Cost is USD 50 a month; is this higher or lower than what is paid by the Nanasalas in Sri Lanka?
Craig Clark, who works from home in Rindge, made do with a sluggish dial-up line until he signed up for broadband service from the satellite provider WildBlue Communications last autumn. With a 26-inch dish outside his home and a modem inside, Mr. Clark now connects to the Internet at speeds similar to those offered by the phone company.
“It’s not a perfect technology, but it is one of the best options for those of us in rural areas,” he said.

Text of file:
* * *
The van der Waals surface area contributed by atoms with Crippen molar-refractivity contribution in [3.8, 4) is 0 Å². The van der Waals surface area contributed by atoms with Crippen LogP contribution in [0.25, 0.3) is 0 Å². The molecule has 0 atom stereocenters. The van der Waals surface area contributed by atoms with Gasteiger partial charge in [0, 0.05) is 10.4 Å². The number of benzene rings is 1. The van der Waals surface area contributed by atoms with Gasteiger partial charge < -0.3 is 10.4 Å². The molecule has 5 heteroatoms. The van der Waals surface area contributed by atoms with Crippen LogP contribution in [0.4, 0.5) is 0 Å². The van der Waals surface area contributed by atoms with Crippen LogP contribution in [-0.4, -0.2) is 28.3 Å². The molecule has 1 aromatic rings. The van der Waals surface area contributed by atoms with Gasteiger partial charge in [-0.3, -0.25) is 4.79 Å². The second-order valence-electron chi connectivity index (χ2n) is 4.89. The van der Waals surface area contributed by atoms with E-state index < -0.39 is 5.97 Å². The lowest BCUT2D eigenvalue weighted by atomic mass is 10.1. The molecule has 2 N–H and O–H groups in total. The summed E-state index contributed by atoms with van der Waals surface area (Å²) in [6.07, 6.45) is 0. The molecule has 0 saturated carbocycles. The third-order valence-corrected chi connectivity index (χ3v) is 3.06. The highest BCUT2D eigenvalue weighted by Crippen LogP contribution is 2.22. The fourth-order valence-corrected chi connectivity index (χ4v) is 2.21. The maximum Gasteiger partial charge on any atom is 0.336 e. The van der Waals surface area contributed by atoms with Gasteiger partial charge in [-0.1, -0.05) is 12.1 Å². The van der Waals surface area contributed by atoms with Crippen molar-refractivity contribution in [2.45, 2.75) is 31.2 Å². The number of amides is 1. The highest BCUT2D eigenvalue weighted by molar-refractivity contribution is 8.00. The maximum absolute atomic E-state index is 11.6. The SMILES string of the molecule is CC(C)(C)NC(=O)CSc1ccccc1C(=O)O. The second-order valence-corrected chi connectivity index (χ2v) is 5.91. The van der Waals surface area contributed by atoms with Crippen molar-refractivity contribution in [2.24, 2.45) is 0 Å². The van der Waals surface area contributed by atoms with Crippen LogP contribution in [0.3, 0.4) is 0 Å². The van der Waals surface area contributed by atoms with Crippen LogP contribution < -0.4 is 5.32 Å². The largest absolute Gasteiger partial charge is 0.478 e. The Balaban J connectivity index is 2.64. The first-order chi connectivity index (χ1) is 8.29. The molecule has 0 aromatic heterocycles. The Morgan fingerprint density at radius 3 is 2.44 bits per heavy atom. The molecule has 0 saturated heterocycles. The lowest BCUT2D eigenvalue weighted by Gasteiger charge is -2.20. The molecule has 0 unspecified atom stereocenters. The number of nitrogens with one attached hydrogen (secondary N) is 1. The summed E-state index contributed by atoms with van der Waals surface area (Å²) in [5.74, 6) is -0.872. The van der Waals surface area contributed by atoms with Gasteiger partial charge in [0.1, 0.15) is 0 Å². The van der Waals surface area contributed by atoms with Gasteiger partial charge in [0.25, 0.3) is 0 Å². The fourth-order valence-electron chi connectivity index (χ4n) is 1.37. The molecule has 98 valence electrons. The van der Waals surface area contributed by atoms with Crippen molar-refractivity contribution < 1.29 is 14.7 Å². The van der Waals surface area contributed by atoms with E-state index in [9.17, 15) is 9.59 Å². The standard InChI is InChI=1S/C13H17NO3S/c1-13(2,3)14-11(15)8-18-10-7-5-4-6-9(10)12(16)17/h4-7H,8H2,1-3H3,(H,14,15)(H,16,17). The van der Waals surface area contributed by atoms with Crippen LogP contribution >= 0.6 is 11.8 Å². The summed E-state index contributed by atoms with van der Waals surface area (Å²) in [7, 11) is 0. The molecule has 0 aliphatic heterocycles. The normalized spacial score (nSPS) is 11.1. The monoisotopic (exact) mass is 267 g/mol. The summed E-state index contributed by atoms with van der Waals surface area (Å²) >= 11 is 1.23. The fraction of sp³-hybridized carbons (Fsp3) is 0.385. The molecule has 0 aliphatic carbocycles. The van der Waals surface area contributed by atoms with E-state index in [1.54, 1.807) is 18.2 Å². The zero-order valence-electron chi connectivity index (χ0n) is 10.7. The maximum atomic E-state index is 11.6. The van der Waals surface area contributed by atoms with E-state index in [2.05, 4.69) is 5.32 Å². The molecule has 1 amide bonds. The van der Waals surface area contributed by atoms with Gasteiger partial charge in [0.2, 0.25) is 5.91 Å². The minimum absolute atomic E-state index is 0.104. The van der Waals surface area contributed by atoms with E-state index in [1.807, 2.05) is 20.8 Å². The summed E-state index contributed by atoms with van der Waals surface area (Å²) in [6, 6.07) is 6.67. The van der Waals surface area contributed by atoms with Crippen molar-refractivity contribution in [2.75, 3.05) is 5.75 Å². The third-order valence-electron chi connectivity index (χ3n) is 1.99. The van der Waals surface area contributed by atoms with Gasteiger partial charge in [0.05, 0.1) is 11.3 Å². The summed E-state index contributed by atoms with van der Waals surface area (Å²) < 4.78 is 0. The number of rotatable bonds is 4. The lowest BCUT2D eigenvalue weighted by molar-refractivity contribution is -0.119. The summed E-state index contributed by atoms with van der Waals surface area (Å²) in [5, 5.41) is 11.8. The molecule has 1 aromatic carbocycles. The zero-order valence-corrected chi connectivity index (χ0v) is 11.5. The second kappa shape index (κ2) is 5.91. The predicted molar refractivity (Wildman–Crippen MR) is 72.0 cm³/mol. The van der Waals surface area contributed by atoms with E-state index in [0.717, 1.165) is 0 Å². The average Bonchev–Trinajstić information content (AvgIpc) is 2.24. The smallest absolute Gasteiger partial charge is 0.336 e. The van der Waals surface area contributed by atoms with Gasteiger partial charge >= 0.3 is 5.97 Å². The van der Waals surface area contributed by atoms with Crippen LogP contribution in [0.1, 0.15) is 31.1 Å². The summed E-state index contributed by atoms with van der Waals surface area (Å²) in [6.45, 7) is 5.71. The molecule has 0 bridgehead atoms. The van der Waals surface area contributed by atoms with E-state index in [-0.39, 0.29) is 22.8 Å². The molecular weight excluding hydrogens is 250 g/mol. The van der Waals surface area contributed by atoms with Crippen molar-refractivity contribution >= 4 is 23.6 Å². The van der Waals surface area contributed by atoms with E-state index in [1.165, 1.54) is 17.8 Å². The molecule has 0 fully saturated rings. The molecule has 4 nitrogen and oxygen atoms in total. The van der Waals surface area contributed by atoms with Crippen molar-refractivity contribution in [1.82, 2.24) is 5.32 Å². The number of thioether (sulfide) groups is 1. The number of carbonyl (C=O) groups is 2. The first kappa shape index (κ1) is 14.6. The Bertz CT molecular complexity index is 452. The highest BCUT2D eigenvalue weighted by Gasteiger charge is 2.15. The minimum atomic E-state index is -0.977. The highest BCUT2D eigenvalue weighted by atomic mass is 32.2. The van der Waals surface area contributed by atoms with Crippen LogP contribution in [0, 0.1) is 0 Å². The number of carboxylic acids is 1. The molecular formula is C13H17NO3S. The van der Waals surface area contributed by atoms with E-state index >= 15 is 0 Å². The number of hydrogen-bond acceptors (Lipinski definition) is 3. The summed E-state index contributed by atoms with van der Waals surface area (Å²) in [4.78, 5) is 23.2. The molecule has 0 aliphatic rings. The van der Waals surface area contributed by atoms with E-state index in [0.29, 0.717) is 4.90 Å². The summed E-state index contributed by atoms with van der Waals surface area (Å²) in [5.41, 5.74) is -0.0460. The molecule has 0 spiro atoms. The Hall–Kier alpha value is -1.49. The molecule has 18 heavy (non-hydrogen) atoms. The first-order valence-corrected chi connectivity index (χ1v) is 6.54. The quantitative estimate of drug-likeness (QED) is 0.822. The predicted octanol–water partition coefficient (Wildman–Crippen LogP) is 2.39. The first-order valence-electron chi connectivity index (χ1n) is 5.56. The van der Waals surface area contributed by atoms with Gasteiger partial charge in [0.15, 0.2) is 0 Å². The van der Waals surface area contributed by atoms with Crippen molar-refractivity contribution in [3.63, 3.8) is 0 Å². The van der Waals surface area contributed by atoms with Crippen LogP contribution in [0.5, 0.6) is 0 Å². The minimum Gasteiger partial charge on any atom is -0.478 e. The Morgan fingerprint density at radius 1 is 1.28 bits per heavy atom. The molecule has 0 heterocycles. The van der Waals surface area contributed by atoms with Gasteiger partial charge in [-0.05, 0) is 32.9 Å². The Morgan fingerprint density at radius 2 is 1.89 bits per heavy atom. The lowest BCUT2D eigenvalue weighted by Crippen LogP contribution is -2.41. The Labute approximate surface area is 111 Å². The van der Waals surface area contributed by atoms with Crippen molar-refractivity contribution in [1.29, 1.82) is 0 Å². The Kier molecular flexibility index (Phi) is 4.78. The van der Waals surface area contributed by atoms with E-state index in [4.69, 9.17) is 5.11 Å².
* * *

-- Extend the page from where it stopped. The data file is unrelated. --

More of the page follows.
In bringing Mr. Clark and others in rural America into the fast lane, WildBlue and its chief rivals — Hughes Network Systems, which markets under the name HughesNet, and Spacenet, which sells the StarBand service — are filling one of the biggest gaps in the country’s digital infrastructure. Roughly 15 million households cannot get broadband from their phone or cable provider because the companies have been slow to expand their high-speed networks in areas where there are not enough customers to generate what they regard as an adequate profit.